ET us believe that the scientist who gave to the asters their Latin name was inspired. Aster means star and these, of all flowers, are most starlike; and in beautiful constellations they border our fields and woodsides. The aster combination of colors is often exquisite. Many have the rays or banners lavender, oar-shaped and set like the rays of a star around the yellow disk-flowers; these latter send out long, yellow anther tubes, overflowing with yellow pollen, and add to the stellar appearance of the flower-head.
"And asters by the brookside make asters in the brook."
Thus sang H. H. of these beautiful masses of autumn flowers. But if H. H. had attempted to distinguish the species, she would have said rather that asters by the brookside make more asters in the book; for Gray's Manual assures us that we have 77 species including widely different forms, varying in size, color and also as to the environment in which they will grow. They range from the shiftless woodland species, which has a few whitish ray-flowers hanging shabbily about its yellow disk and with great, coarse leaves on long, gawky petioles climbing the zigzag stem, to the beautiful and dignified New England aster, which brings the glorious purple and orange of its great flower-heads to decorate our hills in September and October.
1. an aster flower-head enlarged;
2. a disk-flower;
3. a banner-flower.
Luckily, there are a few species which are fairly well marked, and still more luckily, it is not of any consequence whether we know the species or not, so far as our enjoyment of the flowers themselves is concerned. The outline of this lesson will call the attention of the pupils to the chief points of difference and likeness in the aster species, and they will thus learn to discriminate in a general way. The asters, like the goldenrods, begin to bloom at the tip of the branches, the flower-heads nearest the central stem, blooming last. All of the asters are very sensitive, and the flower-heads will close promptly as soon as they are gathered. The ray or banner-flowers are pistillate, and therefore develop seed. The seed has attached to its rim a ring of pappus, and is ballooned to its final destination. In November, the matured flower-heads are fuzzy, with seeds ready for invitations from any passing wind to fly whither it listeth.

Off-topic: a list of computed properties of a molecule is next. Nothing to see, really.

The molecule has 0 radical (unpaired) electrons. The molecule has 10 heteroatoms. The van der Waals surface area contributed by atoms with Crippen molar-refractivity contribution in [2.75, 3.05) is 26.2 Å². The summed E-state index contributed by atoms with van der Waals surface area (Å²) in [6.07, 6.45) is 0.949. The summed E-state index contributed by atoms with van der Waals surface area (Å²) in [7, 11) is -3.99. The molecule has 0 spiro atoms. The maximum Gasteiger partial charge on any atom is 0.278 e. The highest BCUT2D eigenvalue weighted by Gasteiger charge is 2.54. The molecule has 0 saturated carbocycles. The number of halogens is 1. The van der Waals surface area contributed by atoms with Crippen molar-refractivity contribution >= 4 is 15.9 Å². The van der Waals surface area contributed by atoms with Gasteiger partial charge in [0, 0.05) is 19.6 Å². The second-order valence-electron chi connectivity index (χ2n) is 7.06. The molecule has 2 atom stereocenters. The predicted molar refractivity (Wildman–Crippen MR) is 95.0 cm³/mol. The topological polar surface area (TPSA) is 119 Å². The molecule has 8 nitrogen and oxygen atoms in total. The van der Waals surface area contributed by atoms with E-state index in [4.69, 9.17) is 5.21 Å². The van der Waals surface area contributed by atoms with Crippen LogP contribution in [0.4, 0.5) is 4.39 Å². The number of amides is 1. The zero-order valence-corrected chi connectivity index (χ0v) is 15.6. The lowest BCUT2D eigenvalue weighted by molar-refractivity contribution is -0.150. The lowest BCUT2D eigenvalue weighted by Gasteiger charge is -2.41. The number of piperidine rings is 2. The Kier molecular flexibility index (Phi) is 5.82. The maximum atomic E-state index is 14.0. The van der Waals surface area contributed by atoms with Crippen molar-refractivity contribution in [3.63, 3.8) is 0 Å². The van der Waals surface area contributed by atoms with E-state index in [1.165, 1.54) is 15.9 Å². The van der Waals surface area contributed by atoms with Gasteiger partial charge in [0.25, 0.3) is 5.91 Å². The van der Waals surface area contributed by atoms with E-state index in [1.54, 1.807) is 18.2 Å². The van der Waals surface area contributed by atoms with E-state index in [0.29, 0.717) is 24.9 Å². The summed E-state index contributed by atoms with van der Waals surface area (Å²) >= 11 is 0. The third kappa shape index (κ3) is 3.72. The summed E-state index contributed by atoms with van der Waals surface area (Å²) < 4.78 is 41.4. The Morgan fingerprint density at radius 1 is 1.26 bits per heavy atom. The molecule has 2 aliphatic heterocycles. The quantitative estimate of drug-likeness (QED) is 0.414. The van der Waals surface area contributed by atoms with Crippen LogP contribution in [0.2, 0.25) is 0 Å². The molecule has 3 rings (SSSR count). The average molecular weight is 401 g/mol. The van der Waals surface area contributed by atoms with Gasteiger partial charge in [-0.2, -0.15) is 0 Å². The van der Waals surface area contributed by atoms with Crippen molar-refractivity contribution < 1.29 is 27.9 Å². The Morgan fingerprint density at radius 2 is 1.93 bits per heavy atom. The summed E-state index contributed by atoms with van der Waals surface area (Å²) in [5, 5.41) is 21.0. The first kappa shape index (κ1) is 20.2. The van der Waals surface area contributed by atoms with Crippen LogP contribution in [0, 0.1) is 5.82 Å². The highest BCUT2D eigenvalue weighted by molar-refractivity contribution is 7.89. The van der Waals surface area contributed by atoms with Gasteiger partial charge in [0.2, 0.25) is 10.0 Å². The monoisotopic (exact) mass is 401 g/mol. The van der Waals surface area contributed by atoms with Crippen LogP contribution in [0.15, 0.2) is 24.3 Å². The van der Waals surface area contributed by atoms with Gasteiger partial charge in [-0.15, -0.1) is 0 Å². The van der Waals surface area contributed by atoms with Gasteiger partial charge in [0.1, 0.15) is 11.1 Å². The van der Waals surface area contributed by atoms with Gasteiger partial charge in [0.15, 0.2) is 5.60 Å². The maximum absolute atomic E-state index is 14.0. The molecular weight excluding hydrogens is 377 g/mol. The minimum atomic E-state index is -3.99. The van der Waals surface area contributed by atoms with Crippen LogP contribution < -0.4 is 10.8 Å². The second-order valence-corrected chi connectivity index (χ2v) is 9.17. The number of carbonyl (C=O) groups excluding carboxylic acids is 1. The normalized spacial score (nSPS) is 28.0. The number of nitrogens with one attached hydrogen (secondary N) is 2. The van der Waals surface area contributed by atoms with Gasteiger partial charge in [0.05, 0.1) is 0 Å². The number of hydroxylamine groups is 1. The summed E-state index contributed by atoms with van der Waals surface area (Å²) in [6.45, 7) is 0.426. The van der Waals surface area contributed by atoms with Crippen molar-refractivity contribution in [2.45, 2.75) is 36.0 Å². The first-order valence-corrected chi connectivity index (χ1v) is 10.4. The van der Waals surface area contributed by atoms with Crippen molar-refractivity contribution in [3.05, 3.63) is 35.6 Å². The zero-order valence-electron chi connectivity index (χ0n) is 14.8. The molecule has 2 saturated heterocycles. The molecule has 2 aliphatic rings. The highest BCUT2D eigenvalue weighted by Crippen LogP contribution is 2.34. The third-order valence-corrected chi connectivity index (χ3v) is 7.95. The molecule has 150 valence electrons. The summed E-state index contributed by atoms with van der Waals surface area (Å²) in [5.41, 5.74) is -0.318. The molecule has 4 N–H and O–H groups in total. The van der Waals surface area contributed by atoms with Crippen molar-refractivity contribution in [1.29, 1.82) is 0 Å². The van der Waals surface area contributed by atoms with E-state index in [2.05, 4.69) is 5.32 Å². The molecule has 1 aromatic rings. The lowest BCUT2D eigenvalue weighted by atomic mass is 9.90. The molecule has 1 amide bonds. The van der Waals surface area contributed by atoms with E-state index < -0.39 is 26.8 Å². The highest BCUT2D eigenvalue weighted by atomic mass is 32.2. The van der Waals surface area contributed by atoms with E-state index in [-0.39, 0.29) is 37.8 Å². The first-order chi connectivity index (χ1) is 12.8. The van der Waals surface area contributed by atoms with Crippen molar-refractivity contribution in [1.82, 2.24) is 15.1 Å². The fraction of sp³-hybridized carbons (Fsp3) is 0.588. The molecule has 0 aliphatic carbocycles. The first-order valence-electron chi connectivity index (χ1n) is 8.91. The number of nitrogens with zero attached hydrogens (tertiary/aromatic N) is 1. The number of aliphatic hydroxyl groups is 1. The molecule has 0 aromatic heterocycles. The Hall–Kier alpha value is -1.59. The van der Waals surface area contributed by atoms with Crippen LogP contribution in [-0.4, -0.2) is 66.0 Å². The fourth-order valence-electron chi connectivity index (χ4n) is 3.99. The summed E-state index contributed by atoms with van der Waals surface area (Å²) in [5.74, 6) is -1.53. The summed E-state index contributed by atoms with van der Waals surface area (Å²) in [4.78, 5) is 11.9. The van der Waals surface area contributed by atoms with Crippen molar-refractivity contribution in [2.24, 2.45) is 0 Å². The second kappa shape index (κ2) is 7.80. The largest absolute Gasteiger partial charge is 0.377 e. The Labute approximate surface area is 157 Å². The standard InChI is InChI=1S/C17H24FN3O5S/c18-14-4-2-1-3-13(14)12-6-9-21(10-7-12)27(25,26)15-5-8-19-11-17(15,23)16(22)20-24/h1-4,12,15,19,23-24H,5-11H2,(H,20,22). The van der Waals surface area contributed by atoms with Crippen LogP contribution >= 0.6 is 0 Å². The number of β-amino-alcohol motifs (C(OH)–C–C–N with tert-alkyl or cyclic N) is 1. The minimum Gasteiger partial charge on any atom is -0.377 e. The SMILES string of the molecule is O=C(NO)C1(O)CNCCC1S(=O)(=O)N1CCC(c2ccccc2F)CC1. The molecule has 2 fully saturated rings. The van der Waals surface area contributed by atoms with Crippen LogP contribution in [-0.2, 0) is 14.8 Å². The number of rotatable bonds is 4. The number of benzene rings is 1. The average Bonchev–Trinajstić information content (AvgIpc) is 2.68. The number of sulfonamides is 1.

Leading thought—There are very many different kinds of asters, and they all have their flowers arranged similarly to those of the sunflower.
Method—Have the pupils collect as many kinds of asters as possible, being careful to get the basal leaves and to take notes on where each kind was found—that is, whether in the woodlands, by the brooksides or in the open fields. This lesson should follow that on the sunflower.
1. What was the character of the soil and surroundings where this aster grew? Were there large numbers of this kind growing together? Were the flowers wide open when you gathered them? How soon did they close?
2. How high did the plants stand when growing? Were there many flowers, or few, on each plant?
3. Study the lower and the upper leaves. Describe each as follows: the shape, the size, the edges, the way it was joined to the stem.
4. Is the stem many-branched or few? Do the branches bearing flowers extend in all directions? Are the stems hairy or smooth, and what is their color?
5. What is the diameter of the single flower-head? What is the color of the ray-flowers? How many ray or banner-flowers are there? What is the shape of a single banner as compared with that of a sunflower? What are the colors of the disk-flowers? Of the pollen? Do the disk-flowers change color after blossoming?
6. Look at the bracts below the flower-head. Are they all the same shape? What is their color? Do they have recurved tips or do they overlap closely? Are they sticky?
7. Take the aster flower-head apart and look at it with a lens. In a disk-flower, note the young seed, the pappus, the tubular five-parted corolla, the anther tube and the stigmas. In the ray-flower, find the young seed, the pappus and the stigma.
8. Watch the bees working on asters, and find where they thrust their tongues to reach the nectar.
9. Study an aster plant in November, and describe the seeds and how they are scattered.